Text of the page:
- It’s good to see you Bernice
- A handy blade
- I need a crowd to get lost in
TBP’s On-line Writer’s Guild #21
I pushed open the door and stood inside letting my eyes adjust to the lower light level that was in the restaurant. The hostess greeted me.
“Good evening, sir, how many in your party?”
“I’m not sure,” I answered, “I’m supposed to be meeting someone. Can I go in and look around?”
She nodded, and turned her attention back to the iphone that rested on her podium. Sticking my head around the divider that separated the dining area from the entry, I scanned the tables. There she was at the other side of the room. Waving, bouncing up and down in her chair, I expected her to yell or whistle. Thank goodness that didn’t happen. I crossed the room and slid into the chair opposite her; she took my hand.
“Thanks for coming, David.”
“It’s good to see you, Bernice. What’s up?”
“It’s Danielle. I think she’s…”
That was when the waiter showed up, demanding our immediate attention in order to recite a litany of menu items we could order that were not on the board. Bernice ordered a Bouillabaisse and a glass of Chardonnay. I settled on a long neck beer and a cheese Panini because it was the closest thing to a grilled cheese sandwich that I was going to get here.
As the waiter turned to leave and go bother another group of diners I took the time to look at Bernice. She was a handsome woman and I had been her second husband. Our relationship, while it lasted had been solely physical. We couldn’t keep our hands off one another. Danielle had been the product of her first marriage: her marriage to Chet.
She had enjoyed the company of two additional husbands since she had left me. Danielle was her only child and had been two years old during my brief marriage to her mother. That seemed to have been a long time ago.
Danielle was the reason I had stayed with Bernice for almost a year. After the shine, the gloss, of the physical relationship wore down we both realized that we had nothing in common. We had nothing to talk about, except for the fact that we both adored her daughter. I used to delight in taking Danielle down to the park to feed the ducks in the pond, or push her on the swing. She loved the swings, I think she would have happily spent her life on the swings. I had stayed in touch with Danielle but maintained only limited contact with her mother over the ensuing years.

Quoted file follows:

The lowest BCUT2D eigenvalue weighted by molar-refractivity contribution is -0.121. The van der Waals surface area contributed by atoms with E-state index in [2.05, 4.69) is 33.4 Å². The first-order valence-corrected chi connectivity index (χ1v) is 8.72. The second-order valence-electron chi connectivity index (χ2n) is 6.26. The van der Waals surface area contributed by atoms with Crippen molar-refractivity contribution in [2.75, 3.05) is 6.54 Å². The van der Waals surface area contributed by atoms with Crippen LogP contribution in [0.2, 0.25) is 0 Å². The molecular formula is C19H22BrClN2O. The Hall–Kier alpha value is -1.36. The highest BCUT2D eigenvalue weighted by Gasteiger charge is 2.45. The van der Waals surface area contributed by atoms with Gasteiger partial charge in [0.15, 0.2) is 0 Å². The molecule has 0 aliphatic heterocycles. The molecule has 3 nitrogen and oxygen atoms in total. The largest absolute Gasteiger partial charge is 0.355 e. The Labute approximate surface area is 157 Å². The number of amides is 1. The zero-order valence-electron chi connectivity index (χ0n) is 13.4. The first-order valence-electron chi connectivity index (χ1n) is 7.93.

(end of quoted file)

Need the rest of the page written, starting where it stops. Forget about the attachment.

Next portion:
“Are you listening to me, David?” Bernice trilled. “Did you hear what I just said?”
“Of course, I heard you,” I answered.
“Well, what should we do about it?”
“Do about what?”
“Honestly, you haven’t changed, and you’re such a shit, you’re not listening to me at all. I said that I think Danielle is pregnant.”
“Pregnant? Are you sure?”
“I’m pretty sure. A woman can recognize the signs, you know.”
“Have you asked her?”
“I was hoping you would do that.”
“Sure, I’ll come over this weekend and take her to the park. We still go to the park a lot. I’ll ask her then.”
Bernice and I didn’t speak to one another for the rest of the meal. When I left I drove downtown. I needed people. I needed to become just another anonymous face in a faceless throng of people. I needed a crowd to get lost in.
Instead I called Danielle.
“Hi, David.” She said when she picked up.
“Hey Danielle, I just had dinner with your mother. She tells me that congratulations might be in order.”
“Thanks, I’m about four months along.”
“How you feeling?”
“I feel great but I’ve been worried about how I should tell Mom. Guess I don’t have to worry about that anymore, huh?”
“Don’t tell her that I called. She wants me to ask you about it this weekend. I told her I would come by and pick you up so we could talk about it. Want to come to my place for a barbeque? You can bring your young man if you want.”
“That sounds great. Saturday?”
“Yeah, I’ll pick you up in the morning, around ten. I’ll grill burgers for lunch.”